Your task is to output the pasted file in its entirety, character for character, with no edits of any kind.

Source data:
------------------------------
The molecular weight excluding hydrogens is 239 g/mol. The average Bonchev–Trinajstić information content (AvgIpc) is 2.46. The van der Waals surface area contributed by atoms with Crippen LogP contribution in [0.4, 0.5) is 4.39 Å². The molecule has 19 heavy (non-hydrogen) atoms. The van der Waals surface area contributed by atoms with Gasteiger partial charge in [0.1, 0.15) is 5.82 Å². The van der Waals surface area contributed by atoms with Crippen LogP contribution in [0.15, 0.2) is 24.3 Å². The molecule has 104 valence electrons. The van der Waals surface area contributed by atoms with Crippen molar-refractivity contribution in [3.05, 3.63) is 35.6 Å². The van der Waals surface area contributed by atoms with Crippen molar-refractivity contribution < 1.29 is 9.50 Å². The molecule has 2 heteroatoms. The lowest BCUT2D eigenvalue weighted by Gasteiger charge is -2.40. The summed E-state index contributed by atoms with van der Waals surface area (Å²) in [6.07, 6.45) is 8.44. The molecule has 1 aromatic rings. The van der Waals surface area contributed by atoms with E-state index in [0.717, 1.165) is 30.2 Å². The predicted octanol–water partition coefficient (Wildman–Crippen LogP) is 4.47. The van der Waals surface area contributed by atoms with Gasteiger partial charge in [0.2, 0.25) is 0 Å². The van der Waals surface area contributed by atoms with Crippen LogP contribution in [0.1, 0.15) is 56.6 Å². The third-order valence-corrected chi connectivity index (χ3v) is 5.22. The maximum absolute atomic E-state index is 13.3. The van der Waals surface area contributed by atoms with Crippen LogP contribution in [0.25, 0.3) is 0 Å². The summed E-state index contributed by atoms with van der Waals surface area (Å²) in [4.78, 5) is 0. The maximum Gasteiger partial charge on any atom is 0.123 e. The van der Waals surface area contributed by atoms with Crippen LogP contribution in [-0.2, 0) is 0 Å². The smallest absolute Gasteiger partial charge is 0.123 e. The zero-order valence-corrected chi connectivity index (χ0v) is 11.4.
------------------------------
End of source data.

The molecular weight excluding hydrogens is 239 g/mol. The average Bonchev–Trinajstić information content (AvgIpc) is 2.46. The van der Waals surface area contributed by atoms with Crippen LogP contribution in [0.4, 0.5) is 4.39 Å². The molecule has 19 heavy (non-hydrogen) atoms. The van der Waals surface area contributed by atoms with Gasteiger partial charge in [0.1, 0.15) is 5.82 Å². The van der Waals surface area contributed by atoms with Crippen LogP contribution in [0.15, 0.2) is 24.3 Å². The molecule has 104 valence electrons. The van der Waals surface area contributed by atoms with Crippen molar-refractivity contribution in [3.05, 3.63) is 35.6 Å². The van der Waals surface area contributed by atoms with Crippen molar-refractivity contribution < 1.29 is 9.50 Å². The molecule has 2 heteroatoms. The lowest BCUT2D eigenvalue weighted by Gasteiger charge is -2.40. The summed E-state index contributed by atoms with van der Waals surface area (Å²) in [6.07, 6.45) is 8.44. The molecule has 1 aromatic rings. The van der Waals surface area contributed by atoms with E-state index in [0.717, 1.165) is 30.2 Å². The predicted octanol–water partition coefficient (Wildman–Crippen LogP) is 4.47. The van der Waals surface area contributed by atoms with Gasteiger partial charge in [0.2, 0.25) is 0 Å². The van der Waals surface area contributed by atoms with Crippen LogP contribution in [0.1, 0.15) is 56.6 Å². The third-order valence-corrected chi connectivity index (χ3v) is 5.22. The maximum absolute atomic E-state index is 13.3. The van der Waals surface area contributed by atoms with Crippen LogP contribution in [0.25, 0.3) is 0 Å². The summed E-state index contributed by atoms with van der Waals surface area (Å²) in [4.78, 5) is 0. The maximum Gasteiger partial charge on any atom is 0.123 e. The van der Waals surface area contributed by atoms with Crippen LogP contribution in [-0.2, 0) is 0 Å². The smallest absolute Gasteiger partial charge is 0.123 e. The zero-order valence-corrected chi connectivity index (χ0v) is 11.4.